As children, nearly everyone is taught to not judge a book by its cover. This life lesson reaches far and wide and high and low—even as low as 1,150 ft subsea. QYSEA’s FIFISH ROV is the latest lesson in underestimation.

“We are the first compact size underwater robot to achieve full omnidirectional mobility—six degrees of freedom,” Curtis Lee, overseas marketing and development specialist for QYSEA, told Hart Energy. “This is useful for and beneficial for various types of inspections in shipping and offshore and much more.”

Curtis Lee
“It's a capable, convenient, low-cost tool for inspecting the structures and conditions of your platforms.” —Curtis Lee, overseas marketing and development specialist for QYSEA. (Source: QYSEA)

Compared to the traditional box-shaped design of most ROVs, the droplet shape of the FIFISH V6 allows for more hydrodynamic capability, Lee said. This shape reduces drag and allows the unit to move against and through currents with greater efficiency and speed. The shape of the V6 also allows for more precise control of the ROV and helps it save energy as it moves more smoothly and no longer has to fight against currents, he continued. 

Along with the droplet shape of the ROV, it is quite small with 15x13x5 ⅝-inch dimensions. The V-series models of the FIFISH weigh less than 10 lb, while the Pro W6 model weighs around 50 lb.

Even with its small size, the vehicle is adaptable. It can hold sonar, GPS, additional power supply systems and even integrate a robotic arm, Lee said. Each FIFISH is equipped with a 4K UHD camera, lights as bright as 6000 lumens and a 166-degree field of view.

“In addition to that, we have developed an aerial drone with virtual reality head tracking control. You wear the VR goggles and you can control where the drone looks simply by moving your head,” Lee said.

While there are players with more experience in the subsea market, Lee said QYSEA’s “huge R&D department” has allowed them to make up for any lack of experience. The FIFISH is relatively easy to deploy and can dive up to 1,150 ft while maintaining control against currents up to three or four knots.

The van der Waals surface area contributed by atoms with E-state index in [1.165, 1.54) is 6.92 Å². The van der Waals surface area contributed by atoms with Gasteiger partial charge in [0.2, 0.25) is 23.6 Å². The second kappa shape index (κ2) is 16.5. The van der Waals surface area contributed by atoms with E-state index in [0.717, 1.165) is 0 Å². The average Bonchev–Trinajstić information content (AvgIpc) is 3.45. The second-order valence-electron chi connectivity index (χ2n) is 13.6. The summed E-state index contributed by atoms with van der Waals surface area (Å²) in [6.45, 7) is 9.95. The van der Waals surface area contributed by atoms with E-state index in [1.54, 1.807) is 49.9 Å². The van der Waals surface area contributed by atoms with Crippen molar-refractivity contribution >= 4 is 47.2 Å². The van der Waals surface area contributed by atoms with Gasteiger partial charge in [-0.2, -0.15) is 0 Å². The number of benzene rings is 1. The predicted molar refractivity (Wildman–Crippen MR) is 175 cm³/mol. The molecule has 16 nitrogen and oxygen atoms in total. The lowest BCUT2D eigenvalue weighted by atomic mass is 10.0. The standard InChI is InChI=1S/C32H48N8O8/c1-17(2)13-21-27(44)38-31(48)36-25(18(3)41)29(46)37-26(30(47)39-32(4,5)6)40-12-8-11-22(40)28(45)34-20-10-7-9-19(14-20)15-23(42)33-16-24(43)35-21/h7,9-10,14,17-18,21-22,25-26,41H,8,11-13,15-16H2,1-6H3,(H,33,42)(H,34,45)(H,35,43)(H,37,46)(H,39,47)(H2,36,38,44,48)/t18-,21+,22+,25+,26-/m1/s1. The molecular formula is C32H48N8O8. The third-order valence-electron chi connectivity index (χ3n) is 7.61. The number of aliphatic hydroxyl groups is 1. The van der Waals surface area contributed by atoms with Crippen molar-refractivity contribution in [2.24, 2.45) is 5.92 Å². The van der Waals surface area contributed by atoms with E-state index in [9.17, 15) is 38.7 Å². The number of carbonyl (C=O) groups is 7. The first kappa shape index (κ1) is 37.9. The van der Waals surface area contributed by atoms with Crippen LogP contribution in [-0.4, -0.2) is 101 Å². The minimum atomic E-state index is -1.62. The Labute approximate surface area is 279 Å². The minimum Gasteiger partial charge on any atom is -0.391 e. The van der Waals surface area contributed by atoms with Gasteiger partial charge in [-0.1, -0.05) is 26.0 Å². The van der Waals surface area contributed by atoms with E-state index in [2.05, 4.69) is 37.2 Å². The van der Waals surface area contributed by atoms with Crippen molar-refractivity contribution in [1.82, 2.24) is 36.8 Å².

“It's a capable, convenient, low-cost tool for inspecting the structures and conditions of your platforms. That includes oil and gas, as well as the offshore wind farms,” Lee said. 

Traditional inspections, up to a certain depth, oftentimes need to be conducted by skilled commercial divers, but he believes the FIFISH is a great solution—not replacement—to work together with commercial divers and increase the efficiency of the entire offshore operation.

“For example,” Lee continued, “underwater ROVs like the FIFISH can reduce the risks of basic inspection tests of commercial divers and even make the first dive to ensure there's no issues around the structures.”

Swedish-owned energy company Vattenfall is taking advantage of the size of the FIFISH, having commissioned FIFISH to inspect nuclear plants. GE has also used the FIFISH to inspect hydropower turbines, as it is the only inspection tool small enough to fit in the compact spaces around the turbines.

Still room for improvement

Although the FIFISH presents many solutions for subsea problems, QYSEA is still determined to improve its system.

QYSEA sees the FIFISH as a way to work together with commercial divers, increasing the efficiency of entire offshore operations. (Source: QYSEA)

“There are a lot of industry bottlenecks that we are trying to break through. Right now, developing wireless underwater drones is very difficult. The signal is very weak in underwater conditions, which is why you see many ROVs always have to be wired underwater,” Lee said. “Creating an effective wireless underwater control is something we're working on. We’re trying different types of technologies to make long distance, deep sea wireless remote control possible.”

QYSEA aims to add more artificial intelligence (AI) into their vehicles, enabling them to adapt more easily to currents and transform the industry as a whole.

“We want to change the way light work class ROVs are seen. Traditional light work class ROVs weigh thousands of kilograms and are box-shaped for effectiveness against deep sea currents,” Lee said. “We're working on a much lighter version that can fight currents of up to five or six knots using AI technologies and adaptive algorithms to sense where the waves are coming from and using models to fight against the current. Operating out deep at sea without sacrificing time and size are the big problems we're working to solve for the industry.”